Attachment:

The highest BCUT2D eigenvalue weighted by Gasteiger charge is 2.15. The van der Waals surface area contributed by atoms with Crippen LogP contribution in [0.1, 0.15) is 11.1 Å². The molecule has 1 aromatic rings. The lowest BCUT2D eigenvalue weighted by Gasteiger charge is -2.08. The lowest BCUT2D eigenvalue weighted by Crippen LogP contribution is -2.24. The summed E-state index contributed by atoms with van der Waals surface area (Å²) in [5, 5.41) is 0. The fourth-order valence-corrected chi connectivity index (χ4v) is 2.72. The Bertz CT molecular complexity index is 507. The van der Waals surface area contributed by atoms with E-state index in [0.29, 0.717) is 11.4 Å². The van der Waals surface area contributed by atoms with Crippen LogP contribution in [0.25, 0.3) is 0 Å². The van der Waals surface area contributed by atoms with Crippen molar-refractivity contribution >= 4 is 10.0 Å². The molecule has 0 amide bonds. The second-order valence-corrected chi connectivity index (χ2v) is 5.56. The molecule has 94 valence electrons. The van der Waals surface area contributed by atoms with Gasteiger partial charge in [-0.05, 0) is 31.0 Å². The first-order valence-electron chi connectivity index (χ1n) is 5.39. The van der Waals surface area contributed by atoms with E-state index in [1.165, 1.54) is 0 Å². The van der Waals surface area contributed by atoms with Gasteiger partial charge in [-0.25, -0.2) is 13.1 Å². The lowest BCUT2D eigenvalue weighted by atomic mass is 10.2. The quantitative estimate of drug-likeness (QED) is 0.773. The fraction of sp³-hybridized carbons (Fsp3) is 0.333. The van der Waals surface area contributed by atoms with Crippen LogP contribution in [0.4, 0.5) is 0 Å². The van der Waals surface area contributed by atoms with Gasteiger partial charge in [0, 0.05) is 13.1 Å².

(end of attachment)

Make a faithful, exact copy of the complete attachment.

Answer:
The highest BCUT2D eigenvalue weighted by Gasteiger charge is 2.15. The van der Waals surface area contributed by atoms with Crippen LogP contribution in [0.1, 0.15) is 11.1 Å². The molecule has 1 aromatic rings. The lowest BCUT2D eigenvalue weighted by Gasteiger charge is -2.08. The lowest BCUT2D eigenvalue weighted by Crippen LogP contribution is -2.24. The summed E-state index contributed by atoms with van der Waals surface area (Å²) in [5, 5.41) is 0. The fourth-order valence-corrected chi connectivity index (χ4v) is 2.72. The Bertz CT molecular complexity index is 507. The van der Waals surface area contributed by atoms with E-state index in [0.29, 0.717) is 11.4 Å². The van der Waals surface area contributed by atoms with Crippen LogP contribution in [0.25, 0.3) is 0 Å². The van der Waals surface area contributed by atoms with Crippen molar-refractivity contribution >= 4 is 10.0 Å². The molecule has 0 amide bonds. The second-order valence-corrected chi connectivity index (χ2v) is 5.56. The molecule has 94 valence electrons. The van der Waals surface area contributed by atoms with Gasteiger partial charge in [-0.05, 0) is 31.0 Å². The first-order valence-electron chi connectivity index (χ1n) is 5.39. The van der Waals surface area contributed by atoms with E-state index in [1.165, 1.54) is 0 Å². The van der Waals surface area contributed by atoms with Gasteiger partial charge in [-0.25, -0.2) is 13.1 Å². The lowest BCUT2D eigenvalue weighted by atomic mass is 10.2. The quantitative estimate of drug-likeness (QED) is 0.773. The fraction of sp³-hybridized carbons (Fsp3) is 0.333. The van der Waals surface area contributed by atoms with Crippen LogP contribution in [0.4, 0.5) is 0 Å². The van der Waals surface area contributed by atoms with Gasteiger partial charge in [0, 0.05) is 13.1 Å².